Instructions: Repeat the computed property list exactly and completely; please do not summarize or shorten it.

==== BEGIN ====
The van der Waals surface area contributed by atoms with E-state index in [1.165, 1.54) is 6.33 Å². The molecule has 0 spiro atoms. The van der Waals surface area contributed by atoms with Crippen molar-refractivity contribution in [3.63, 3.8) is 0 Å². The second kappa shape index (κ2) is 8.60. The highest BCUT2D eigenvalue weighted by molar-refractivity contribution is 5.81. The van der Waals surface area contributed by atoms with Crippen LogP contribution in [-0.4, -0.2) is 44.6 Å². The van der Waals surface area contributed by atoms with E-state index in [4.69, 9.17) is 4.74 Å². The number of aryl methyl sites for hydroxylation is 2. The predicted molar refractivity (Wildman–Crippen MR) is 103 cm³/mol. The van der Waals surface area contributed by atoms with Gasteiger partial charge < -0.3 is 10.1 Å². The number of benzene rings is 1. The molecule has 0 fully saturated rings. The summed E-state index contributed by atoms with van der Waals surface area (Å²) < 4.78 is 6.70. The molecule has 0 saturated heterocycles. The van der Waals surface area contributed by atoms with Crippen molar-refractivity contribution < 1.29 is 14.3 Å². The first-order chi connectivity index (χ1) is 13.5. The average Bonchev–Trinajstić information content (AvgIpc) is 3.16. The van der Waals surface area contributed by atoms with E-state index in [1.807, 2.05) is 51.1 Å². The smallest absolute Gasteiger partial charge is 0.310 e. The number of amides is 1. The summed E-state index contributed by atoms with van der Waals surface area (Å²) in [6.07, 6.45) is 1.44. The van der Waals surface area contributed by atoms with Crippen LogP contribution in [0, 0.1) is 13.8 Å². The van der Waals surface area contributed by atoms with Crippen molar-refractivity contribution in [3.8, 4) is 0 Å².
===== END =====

The van der Waals surface area contributed by atoms with E-state index in [1.165, 1.54) is 6.33 Å². The molecule has 0 spiro atoms. The van der Waals surface area contributed by atoms with Crippen molar-refractivity contribution in [3.63, 3.8) is 0 Å². The second kappa shape index (κ2) is 8.60. The highest BCUT2D eigenvalue weighted by molar-refractivity contribution is 5.81. The van der Waals surface area contributed by atoms with Crippen LogP contribution in [-0.4, -0.2) is 44.6 Å². The van der Waals surface area contributed by atoms with E-state index in [4.69, 9.17) is 4.74 Å². The number of aryl methyl sites for hydroxylation is 2. The predicted molar refractivity (Wildman–Crippen MR) is 103 cm³/mol. The van der Waals surface area contributed by atoms with Gasteiger partial charge < -0.3 is 10.1 Å². The number of benzene rings is 1. The molecule has 0 fully saturated rings. The summed E-state index contributed by atoms with van der Waals surface area (Å²) < 4.78 is 6.70. The molecule has 0 saturated heterocycles. The van der Waals surface area contributed by atoms with Crippen molar-refractivity contribution < 1.29 is 14.3 Å². The first-order chi connectivity index (χ1) is 13.5. The average Bonchev–Trinajstić information content (AvgIpc) is 3.16. The van der Waals surface area contributed by atoms with E-state index in [1.807, 2.05) is 51.1 Å². The smallest absolute Gasteiger partial charge is 0.310 e. The number of amides is 1. The summed E-state index contributed by atoms with van der Waals surface area (Å²) in [6.07, 6.45) is 1.44. The van der Waals surface area contributed by atoms with Crippen LogP contribution in [0, 0.1) is 13.8 Å². The van der Waals surface area contributed by atoms with Crippen molar-refractivity contribution in [3.8, 4) is 0 Å².